In practice, the movie doesn’t make much of this. There are a few silly moments that hint at things but would fly over the heads of most children. There’s a moment in the song “Gaston” where Le Fou pulls Gaston’s arms around himself and snuggles into him, then asks, “Too much?” to which Gaston replies, “Definitely,” Le Fou says, “Yeah,” and they quickly separate. At the end, Le Fou is dancing with a woman, spins away and ends up face to face with a man, and they start dancing with each other and disappear. In addition to Le Fou, there’s a moment when one of Gaston’s goons gets wrapped in a woman’s gown by the wardrobe, and he smiles as though very pleased.

Moments like these were frequent and normal in the Loony Tunes we watched as children, but neither we nor our parents cried foul about them. Bugs Bunny put on women’s clothing, danced with and even smooched Elmer Fudd, and generally behaved, well, as a fruity cornball. We didn’t bat an eye. But had Mel Blanc come out and said that all of this was designed to support the idea that Bugs was gay, maybe we would have. Bugs Bunny also wasn’t popular in a time period where the culture is fighting to normalize homosexuality and transgenderism. It’s all about interpretation and context.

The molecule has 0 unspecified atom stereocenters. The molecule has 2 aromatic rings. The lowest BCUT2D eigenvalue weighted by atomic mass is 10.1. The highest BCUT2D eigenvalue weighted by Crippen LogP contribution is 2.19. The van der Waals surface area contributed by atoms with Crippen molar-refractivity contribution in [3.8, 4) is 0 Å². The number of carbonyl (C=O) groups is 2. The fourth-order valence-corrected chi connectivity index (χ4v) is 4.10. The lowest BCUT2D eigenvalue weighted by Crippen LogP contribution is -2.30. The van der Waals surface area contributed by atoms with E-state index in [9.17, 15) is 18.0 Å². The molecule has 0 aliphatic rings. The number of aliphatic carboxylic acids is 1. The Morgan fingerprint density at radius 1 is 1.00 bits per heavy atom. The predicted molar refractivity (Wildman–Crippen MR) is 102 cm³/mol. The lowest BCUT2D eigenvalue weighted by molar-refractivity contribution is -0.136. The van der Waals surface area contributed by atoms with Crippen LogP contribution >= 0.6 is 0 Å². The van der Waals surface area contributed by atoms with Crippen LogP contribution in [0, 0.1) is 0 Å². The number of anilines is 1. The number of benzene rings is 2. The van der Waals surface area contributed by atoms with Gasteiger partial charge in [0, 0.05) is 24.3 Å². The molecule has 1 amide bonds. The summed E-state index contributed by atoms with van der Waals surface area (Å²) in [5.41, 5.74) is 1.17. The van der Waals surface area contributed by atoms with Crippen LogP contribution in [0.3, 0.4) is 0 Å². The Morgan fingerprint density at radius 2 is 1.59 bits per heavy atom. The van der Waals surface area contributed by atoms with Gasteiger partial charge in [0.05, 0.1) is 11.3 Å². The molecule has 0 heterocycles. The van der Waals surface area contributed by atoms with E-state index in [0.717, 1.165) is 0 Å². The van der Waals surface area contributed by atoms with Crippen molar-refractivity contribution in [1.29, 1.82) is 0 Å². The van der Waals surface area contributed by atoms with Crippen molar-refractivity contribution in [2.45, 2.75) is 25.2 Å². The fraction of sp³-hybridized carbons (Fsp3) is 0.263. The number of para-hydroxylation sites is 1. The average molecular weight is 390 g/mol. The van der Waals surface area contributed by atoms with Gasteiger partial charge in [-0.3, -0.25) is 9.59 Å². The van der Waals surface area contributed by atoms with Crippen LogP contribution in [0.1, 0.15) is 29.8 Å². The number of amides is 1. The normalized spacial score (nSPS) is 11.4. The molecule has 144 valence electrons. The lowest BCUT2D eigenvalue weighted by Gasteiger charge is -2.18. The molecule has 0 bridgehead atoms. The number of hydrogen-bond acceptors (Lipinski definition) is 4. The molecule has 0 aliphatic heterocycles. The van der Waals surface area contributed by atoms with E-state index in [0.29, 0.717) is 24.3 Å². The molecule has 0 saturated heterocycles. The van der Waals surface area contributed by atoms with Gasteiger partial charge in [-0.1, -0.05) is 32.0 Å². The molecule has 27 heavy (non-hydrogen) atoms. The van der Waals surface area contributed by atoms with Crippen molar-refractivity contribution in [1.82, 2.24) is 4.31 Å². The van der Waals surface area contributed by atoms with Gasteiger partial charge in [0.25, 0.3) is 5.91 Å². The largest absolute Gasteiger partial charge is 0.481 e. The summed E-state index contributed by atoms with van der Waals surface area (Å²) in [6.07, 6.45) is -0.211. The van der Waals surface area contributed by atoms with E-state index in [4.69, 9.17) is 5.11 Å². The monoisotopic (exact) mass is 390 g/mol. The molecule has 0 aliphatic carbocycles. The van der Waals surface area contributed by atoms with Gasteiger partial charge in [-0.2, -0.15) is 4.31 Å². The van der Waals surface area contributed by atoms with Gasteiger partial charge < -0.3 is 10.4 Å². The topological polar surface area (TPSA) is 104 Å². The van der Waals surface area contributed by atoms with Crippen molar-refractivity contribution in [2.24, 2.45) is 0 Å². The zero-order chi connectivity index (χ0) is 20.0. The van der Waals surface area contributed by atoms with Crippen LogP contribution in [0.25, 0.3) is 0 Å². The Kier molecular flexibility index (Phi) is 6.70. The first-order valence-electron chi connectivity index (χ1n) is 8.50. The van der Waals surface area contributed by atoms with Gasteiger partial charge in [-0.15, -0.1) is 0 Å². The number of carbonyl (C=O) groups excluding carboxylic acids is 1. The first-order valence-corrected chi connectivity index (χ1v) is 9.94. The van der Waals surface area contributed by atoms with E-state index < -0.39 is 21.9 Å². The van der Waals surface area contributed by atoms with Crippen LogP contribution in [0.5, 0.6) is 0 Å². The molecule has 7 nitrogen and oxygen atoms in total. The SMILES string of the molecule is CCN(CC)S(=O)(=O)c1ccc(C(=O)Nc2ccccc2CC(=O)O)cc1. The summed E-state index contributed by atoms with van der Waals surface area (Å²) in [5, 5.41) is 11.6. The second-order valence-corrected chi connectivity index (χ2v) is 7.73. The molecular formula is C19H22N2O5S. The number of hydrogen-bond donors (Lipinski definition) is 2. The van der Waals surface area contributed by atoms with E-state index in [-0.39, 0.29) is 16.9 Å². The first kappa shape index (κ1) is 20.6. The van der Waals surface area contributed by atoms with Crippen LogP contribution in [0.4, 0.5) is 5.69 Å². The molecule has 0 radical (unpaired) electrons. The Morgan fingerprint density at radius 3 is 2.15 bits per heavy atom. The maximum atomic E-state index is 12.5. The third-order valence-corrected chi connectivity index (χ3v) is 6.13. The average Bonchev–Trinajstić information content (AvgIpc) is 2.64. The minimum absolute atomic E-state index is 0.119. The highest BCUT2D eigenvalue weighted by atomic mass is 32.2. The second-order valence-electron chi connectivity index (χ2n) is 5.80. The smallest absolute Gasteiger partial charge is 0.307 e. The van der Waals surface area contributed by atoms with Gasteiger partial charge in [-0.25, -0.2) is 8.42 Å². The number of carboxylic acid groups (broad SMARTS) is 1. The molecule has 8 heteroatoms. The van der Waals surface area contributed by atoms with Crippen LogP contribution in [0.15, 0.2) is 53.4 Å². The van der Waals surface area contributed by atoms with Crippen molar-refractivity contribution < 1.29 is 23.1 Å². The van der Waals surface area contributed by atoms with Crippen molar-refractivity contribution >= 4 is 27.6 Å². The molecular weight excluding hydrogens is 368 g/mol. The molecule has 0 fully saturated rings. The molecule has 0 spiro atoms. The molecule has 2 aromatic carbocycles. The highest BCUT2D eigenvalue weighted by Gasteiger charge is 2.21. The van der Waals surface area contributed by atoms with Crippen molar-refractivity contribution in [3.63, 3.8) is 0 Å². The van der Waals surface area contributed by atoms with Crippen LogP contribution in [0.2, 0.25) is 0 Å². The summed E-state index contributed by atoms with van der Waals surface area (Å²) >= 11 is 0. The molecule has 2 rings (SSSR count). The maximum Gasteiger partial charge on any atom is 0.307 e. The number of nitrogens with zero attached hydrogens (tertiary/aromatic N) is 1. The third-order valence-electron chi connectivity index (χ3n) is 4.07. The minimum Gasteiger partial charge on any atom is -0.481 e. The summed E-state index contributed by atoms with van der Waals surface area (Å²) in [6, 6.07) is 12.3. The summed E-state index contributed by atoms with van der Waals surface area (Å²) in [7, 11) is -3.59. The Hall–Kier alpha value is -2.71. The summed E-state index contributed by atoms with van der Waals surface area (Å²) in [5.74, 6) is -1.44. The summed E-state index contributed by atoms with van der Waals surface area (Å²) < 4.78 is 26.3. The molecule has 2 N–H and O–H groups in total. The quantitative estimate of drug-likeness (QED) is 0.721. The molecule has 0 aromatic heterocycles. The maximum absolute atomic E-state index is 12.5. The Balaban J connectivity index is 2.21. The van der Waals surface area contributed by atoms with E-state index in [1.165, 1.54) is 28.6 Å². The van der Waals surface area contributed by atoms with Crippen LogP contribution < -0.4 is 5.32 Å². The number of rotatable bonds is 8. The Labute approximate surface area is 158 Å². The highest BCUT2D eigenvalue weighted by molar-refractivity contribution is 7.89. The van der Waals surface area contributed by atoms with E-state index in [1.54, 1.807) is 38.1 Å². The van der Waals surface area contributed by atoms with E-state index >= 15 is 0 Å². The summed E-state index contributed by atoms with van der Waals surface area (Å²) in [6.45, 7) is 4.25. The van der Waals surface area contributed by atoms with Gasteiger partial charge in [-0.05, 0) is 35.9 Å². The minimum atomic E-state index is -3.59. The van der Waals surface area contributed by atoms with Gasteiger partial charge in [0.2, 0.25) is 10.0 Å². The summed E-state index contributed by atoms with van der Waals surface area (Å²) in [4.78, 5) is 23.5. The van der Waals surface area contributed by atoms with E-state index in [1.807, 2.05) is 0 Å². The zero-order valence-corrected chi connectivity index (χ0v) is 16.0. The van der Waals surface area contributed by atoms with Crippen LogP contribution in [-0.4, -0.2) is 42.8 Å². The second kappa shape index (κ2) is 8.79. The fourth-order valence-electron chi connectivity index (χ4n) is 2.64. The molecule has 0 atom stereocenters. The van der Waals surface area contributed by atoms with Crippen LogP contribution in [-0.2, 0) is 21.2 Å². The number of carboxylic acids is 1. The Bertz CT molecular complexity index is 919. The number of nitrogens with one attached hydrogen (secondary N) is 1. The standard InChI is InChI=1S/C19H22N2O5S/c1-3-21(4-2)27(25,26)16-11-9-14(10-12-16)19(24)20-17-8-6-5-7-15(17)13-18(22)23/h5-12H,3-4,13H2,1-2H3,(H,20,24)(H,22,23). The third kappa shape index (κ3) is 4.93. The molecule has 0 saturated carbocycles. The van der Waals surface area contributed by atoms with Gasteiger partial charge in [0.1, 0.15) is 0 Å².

Before taking your children to see it, please make sure that you are settled on whether or not they are ready to understand and discuss the issue. However, if they’re ready, don’t be afraid to talk with your child about what same-sex attraction is, how our culture presents it, and what God’s Word says about it. At the same time, you can talk about the central theme of the movie, the selfless nature of true love, how God has shown us true love in Christ, and how we can show it to each other. This is a place to use your sanctified judgment to decide what is right for your children.

(Note: Some Christian leaders have advocated boycotting the movie, and others have warned parents not to take their kids to it. I discussed my views on this in a separate blog post, and would invite you to read and consider it.)

Beauty and the Beast shows us something that is true and beautiful about love. It does so using a classic story embellished with fantastic detail and compelling music. More than just an enjoyable experience, it artfully conveys a message that resonates with the Gospel, offering a perfect starting place for a conversation about grace.